Formation of the Santa Claus Image

As Christmas approaches, BlytheRay studies the formation of the Santa Claus image – a story that intersects with religion, folklore, art, poetry, propaganda, and Coca Cola advertising campaigns.

The vast expanse of Santa Claus’ global reach has enabled depictions of his image to divert in multiple directions throughout history.

The origins of Santa Claus revert back to one historical figure; St. Nicholas, a 4th-century Greek saint who had a reputation for gift-giving and is apotheosised as the patron saint for children. Understandably, this drew an association between St. Nicholas and material generosity – especially to the world’s youth – which has remained one of the fundamental aspects of his image as it’s transcended borders and interacted with national cultures.

St. Nicholas, as he appears on a Russian icon (d. 1294)

The name ‘Santa Claus’ derives from the informal Dutch name for St. Nicholas, Sinterklaas. Sinterklaas was often depicted carrying a staff and riding above rooftops on a huge white horse whilst mischievous helpers listened at chimneys to evaluate which children were well behaved.

In English folklore, Father Christmas overlapped with characteristics of Santa Claus but more heavily represented the spirit of good cheer at Christmas, and not gift-giving.

Heavy Dutch settlement on the east coast of America in the early 19th century was the catalyst for the Americanised image of Santa Claus. When St. Nicholas was pronounced patron saint of New York City in 1804, the New York Historical Society – and artist Alexander Anderson – promoted an image of a religious figure that deposited gifts in fireside stockings. In Knickerbocker’s History of New York, Washington Irving described St. Nicholas as ‘jolly’ figure who flew in a sleigh pulled by reindeer and delivered presents via chimneys. This was developed further in Clement Moore’s famous 1822 poem A Visit from St. Nicholas, known better as The Night Before Christmas.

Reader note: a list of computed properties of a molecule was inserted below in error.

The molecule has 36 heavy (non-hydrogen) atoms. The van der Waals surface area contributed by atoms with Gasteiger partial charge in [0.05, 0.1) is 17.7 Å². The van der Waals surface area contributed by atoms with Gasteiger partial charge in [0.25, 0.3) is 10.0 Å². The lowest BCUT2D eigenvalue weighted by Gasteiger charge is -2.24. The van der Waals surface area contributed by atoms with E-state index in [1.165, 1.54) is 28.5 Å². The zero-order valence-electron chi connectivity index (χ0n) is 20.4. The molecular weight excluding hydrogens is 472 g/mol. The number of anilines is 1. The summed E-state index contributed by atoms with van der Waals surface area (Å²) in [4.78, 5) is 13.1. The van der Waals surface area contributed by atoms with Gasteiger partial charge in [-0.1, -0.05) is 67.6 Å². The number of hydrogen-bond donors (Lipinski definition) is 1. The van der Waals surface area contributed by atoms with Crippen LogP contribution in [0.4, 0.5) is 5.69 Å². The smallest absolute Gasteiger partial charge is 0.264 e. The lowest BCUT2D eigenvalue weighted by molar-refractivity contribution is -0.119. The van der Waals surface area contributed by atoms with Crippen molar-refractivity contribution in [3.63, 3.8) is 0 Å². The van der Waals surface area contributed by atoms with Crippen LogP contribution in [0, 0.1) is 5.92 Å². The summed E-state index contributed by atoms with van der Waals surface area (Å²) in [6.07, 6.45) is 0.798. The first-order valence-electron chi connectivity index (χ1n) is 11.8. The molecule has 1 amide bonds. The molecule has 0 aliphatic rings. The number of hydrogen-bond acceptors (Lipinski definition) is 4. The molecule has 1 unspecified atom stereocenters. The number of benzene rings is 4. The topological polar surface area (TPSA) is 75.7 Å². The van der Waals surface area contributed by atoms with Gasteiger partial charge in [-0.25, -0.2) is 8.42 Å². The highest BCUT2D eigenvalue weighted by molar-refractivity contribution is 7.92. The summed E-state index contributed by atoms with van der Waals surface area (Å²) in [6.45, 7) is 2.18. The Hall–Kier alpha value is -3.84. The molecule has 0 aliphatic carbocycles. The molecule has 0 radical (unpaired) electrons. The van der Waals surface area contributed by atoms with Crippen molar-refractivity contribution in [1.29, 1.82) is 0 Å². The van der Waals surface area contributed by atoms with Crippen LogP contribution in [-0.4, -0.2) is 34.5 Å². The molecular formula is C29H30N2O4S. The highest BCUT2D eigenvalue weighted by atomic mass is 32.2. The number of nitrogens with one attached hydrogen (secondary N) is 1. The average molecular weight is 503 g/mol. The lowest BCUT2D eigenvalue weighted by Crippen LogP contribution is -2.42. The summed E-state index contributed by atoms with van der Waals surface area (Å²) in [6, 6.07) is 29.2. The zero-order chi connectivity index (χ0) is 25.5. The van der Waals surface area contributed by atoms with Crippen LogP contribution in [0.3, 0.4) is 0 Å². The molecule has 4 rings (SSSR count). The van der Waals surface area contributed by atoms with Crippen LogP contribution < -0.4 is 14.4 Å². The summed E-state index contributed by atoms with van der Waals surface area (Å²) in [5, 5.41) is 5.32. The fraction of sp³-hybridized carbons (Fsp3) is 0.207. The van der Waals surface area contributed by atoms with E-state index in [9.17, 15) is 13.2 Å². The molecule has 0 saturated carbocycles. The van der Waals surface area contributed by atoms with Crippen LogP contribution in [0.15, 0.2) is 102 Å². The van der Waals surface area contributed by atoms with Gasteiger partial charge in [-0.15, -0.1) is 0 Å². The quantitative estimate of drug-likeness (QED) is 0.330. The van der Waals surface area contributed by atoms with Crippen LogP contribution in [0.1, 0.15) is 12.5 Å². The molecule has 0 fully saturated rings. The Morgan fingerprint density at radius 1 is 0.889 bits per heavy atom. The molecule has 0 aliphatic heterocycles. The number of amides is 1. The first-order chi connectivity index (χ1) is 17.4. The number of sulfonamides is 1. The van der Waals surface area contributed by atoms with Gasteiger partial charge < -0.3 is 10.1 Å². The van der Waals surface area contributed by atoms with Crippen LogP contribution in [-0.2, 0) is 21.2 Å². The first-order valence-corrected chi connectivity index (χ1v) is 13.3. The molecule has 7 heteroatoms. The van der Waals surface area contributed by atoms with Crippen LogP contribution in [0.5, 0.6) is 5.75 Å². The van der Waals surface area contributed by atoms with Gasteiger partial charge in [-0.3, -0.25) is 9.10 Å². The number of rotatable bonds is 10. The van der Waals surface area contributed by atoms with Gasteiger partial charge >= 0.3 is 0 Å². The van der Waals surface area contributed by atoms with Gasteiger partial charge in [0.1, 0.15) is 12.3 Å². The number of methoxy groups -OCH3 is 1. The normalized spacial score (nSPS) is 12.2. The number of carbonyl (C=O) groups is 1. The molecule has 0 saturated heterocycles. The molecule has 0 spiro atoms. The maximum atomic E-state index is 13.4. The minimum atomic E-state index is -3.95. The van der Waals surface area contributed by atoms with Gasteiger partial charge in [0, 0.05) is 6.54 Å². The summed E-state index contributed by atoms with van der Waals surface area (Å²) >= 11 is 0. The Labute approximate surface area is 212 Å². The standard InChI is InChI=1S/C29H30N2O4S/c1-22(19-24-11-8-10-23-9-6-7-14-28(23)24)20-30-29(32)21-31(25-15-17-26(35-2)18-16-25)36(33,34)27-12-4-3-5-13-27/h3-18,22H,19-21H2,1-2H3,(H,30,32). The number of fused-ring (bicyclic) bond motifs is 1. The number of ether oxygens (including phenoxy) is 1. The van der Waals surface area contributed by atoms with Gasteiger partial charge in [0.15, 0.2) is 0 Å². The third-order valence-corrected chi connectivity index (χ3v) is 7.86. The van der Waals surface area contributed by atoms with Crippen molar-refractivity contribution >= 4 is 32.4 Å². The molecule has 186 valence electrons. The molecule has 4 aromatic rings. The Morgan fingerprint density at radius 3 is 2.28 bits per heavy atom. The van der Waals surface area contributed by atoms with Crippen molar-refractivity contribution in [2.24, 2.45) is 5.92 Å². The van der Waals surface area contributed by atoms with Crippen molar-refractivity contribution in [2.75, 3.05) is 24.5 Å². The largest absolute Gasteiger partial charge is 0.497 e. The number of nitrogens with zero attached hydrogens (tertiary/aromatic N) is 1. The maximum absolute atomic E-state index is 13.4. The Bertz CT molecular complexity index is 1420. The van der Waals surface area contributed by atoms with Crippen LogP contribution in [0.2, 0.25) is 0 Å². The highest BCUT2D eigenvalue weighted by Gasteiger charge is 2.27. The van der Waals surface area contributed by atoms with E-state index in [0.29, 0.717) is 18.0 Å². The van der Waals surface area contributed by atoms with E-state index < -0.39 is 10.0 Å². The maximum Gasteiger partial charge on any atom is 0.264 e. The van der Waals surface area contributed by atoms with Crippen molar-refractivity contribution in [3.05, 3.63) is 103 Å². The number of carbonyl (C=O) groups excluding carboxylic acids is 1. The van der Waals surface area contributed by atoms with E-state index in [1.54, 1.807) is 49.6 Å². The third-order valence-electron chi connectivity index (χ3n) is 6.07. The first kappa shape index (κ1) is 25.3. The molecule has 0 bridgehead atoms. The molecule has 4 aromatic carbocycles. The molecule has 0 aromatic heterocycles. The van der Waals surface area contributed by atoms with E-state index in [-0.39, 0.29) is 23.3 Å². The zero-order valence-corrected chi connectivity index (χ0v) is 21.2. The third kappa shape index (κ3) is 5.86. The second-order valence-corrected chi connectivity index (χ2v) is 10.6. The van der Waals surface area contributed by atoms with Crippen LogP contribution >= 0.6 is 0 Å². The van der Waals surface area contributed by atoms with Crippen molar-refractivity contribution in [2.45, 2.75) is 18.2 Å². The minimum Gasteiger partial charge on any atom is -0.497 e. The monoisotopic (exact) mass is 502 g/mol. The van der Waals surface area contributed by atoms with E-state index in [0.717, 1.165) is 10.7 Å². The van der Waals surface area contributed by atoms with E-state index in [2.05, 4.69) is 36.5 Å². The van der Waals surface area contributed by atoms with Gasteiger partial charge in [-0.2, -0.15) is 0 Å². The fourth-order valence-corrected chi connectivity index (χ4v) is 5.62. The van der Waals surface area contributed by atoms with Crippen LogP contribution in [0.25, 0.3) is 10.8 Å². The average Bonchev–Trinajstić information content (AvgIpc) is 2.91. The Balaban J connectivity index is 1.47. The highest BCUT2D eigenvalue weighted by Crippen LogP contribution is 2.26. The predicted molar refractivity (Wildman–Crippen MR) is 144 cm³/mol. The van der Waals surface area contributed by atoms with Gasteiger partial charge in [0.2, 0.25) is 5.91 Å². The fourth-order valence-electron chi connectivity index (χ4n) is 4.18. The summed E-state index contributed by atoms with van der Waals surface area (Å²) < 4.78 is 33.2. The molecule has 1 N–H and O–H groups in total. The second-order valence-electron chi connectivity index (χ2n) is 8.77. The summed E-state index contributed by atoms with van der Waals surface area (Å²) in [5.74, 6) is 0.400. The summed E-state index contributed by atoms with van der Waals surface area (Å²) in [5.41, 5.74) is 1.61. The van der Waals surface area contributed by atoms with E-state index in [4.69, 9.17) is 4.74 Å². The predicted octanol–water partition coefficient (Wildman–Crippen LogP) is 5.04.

A manuscript of ‘A Visit from St. Nicholas’

As time progressed, more features were added to the Santa Claus image. Thomas Nast’s cartoons for Harper’s Weekly proliferated popular culture by wholly crafting a scene around Santa; the reindeer, sleigh, naughty and nice list, and workshop all adorned the background of his illustrations. However, the notion of Santa wearing a red suit was not yet concrete.

Legendary illustrator Norman Rockwell, whose depictions of Santa Claus were annually featured in the Saturday Evening Post during the early-1900s, portrayed him in an entirely human and naturalistic way, and opted for red as the colour of his clothing.

Norman Rockwell’s Santa on the cover of Boys’ Life (d. 1913)

In propaganda posters from the First World War, the red of Santa’s suit was present, demonstrating that this depiction had extended beyond use in popular media.

That isn’t to profess that his image didn’t occasionally revert to differing, and often bizarre, forms. In the Second World War, the US army offered a radical departure from the jolly, warm, red-suited Santa that had gained traction in the decades prior by presenting him in military uniform.

Santa Claus in a US army propaganda poster (d. 1942)

However, it was when Coca Cola commissioned illustrator Haddon Sundblom to develop advertising using Santa Claus, that the most recognisable figure to modern eyes was formulated. A warm, friendly, pleasantly plump, and human Santa enrobed in a soft red suit with white details formed the basis of the campaign.

Sundblom’s iconic Santa Claus debuted in 1931 in Coca Cola adverts that featured in the Saturday Evening Post. The beverages giant may not have invented Santa Claus, but its image of him holding a Coca Cola bottle was likely more widely disseminated than any other previous conception, and cemented it as the enduring depiction.

From Anderson’s gift-giving, deity-like figure to the US army’s militaristic, merry mercenary, it has been quite the evolution.

Merry Christmas from everyone at BlytheRay

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